“So even though you’ve worked in campaign consulting for several years,” Miller takes over, “It’s always been through contract work through your company.”
“And this would be your first independent hiring for part of a campaign management team.”
“Do you believe your work experience with one relates directly or is there a difference between contract consulting and being a paid employee?”
“There’s a difference, but it’s not a square peg in a round hole. It just requires the proper skills to adapt the experience of one into something worthwhile for the other. And in any case, I’ve always believed that a lack of experience does not translate to a lack of proficiency. Some of the best come out of nowhere.”
Clarke flushes slightly—Lexa’s attention turns to Clarke at those last few words and somehow, somehow that is a deliberately personal connection, because Clarke’s own newness to the political arena has been well-documented over her term as a State Representative, but she made it work anyway. She understands exactly what Lexa’s saying.
Fuck, she’s good.
Miller walks Lexa Ward through a few more topics, standard behavioral-based questions: Which tasks from the following list do you delegate, and which do you handle yourself? How do you handle bad workplace encounters with other employees? Describe your ideal approach to creating a successful campaign. And Lexa handles them as well as she has been. Clarke breaks in only as needed, because at this point, she’s already passed this applicant through to the next round. Now it’s just a matter of studying her as she answers, which is a far more entertaining prospect than actually answering the questions herself. Since she was a kid, her best skill has always been her ability to read people.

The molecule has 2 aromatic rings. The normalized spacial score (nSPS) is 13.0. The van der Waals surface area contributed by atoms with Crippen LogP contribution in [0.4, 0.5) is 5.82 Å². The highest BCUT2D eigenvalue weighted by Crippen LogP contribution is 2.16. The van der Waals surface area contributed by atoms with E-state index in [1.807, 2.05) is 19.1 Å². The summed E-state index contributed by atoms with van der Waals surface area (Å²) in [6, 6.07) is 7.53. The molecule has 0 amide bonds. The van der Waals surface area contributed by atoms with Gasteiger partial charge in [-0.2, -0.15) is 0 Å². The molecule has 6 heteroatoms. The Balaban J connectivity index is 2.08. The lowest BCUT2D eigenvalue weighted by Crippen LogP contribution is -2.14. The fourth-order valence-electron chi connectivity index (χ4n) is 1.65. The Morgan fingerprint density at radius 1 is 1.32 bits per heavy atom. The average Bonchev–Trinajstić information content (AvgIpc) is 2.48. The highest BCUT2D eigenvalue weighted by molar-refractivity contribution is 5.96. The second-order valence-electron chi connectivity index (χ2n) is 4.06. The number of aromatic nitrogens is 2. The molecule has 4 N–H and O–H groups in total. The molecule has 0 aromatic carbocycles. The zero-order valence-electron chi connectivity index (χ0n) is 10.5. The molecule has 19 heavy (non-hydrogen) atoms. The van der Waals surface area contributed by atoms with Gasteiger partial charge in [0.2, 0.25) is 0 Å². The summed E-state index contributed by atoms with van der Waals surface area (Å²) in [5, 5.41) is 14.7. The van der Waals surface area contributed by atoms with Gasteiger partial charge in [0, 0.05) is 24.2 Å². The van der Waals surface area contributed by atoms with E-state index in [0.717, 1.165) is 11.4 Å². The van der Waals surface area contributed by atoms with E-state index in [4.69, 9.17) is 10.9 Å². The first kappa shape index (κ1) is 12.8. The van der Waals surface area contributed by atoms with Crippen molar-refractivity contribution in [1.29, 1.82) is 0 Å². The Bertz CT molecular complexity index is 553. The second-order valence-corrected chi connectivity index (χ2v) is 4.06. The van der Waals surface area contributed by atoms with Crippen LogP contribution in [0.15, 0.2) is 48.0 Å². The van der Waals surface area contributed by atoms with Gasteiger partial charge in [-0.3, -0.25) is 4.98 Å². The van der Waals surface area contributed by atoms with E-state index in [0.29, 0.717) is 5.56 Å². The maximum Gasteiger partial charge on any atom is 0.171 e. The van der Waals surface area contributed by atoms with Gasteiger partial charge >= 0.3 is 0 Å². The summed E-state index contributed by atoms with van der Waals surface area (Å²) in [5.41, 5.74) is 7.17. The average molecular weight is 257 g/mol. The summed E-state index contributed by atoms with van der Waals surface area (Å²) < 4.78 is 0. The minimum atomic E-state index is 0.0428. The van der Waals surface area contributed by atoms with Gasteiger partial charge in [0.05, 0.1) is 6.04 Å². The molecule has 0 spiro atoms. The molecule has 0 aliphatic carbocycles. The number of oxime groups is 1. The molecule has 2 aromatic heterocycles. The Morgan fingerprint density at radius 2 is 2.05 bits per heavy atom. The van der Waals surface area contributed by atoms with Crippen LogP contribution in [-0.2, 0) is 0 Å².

Lexa is a challenge.
“Well,” Miller says finally, setting his pen down on the notepad and looking between Clarke and Lexa. “I think that about covers everything we need to know. Representative Griffin, anything else?”
Clarke sits forward—Lexa has piqued too much of her curiosity and her answers have been nothing but smooth. Clarke hasn’t been able to ignore the strange fluttering in her chest that has irritated her throughout the interview and she fears that allowing Lexa to walk away on Miller’s words is like allowing herself to be intimidated into silence by this girl and her sheer ability.
“One more, more from curiosity than anything. In your e-mail last night, you listed an interesting qualification: survival in Washington DC. Elaborate on that wording, it caught my attention.”
It’s perhaps the first question that gives Lexa any sort of pause; Clarke tries not to feel victorious for stumping her. She likes that idea of equaling her. Lexa considers Clarke with a sparkling, thoughtful eye, never looking away from her face, before she answers: “You have an excellent political resume and pedigree yourself, Representative Griffin—”
“Miss Griffin is fine. Fewer syllables.”
Lexa stares, then smiles and inclines her head dutifully. “Miss Griffin. Based on your experience and background, I’d venture to say you’ve spent time in the nation’s capital?”